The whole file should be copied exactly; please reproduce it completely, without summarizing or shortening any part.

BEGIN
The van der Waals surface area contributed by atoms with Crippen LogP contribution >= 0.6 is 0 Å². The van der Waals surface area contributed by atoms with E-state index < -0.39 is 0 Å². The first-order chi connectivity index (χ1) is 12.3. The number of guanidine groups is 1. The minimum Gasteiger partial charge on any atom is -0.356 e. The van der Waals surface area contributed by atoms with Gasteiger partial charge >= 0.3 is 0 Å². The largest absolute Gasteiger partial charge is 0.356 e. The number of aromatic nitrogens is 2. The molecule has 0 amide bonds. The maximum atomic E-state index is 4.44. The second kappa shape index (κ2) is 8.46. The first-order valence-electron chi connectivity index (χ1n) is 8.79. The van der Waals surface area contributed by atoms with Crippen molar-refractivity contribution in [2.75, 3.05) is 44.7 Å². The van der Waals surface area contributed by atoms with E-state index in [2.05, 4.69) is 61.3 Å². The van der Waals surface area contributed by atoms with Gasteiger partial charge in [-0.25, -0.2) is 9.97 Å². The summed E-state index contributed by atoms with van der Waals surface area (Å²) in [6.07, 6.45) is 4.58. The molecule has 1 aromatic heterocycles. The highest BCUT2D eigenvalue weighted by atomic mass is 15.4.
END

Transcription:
The van der Waals surface area contributed by atoms with Crippen LogP contribution >= 0.6 is 0 Å². The van der Waals surface area contributed by atoms with E-state index < -0.39 is 0 Å². The first-order chi connectivity index (χ1) is 12.3. The number of guanidine groups is 1. The minimum Gasteiger partial charge on any atom is -0.356 e. The van der Waals surface area contributed by atoms with Gasteiger partial charge >= 0.3 is 0 Å². The largest absolute Gasteiger partial charge is 0.356 e. The number of aromatic nitrogens is 2. The molecule has 0 amide bonds. The maximum atomic E-state index is 4.44. The second kappa shape index (κ2) is 8.46. The first-order valence-electron chi connectivity index (χ1n) is 8.79. The van der Waals surface area contributed by atoms with Crippen molar-refractivity contribution in [2.75, 3.05) is 44.7 Å². The van der Waals surface area contributed by atoms with E-state index in [2.05, 4.69) is 61.3 Å². The van der Waals surface area contributed by atoms with Gasteiger partial charge in [-0.25, -0.2) is 9.97 Å². The summed E-state index contributed by atoms with van der Waals surface area (Å²) in [6.07, 6.45) is 4.58. The molecule has 1 aromatic heterocycles. The highest BCUT2D eigenvalue weighted by atomic mass is 15.4.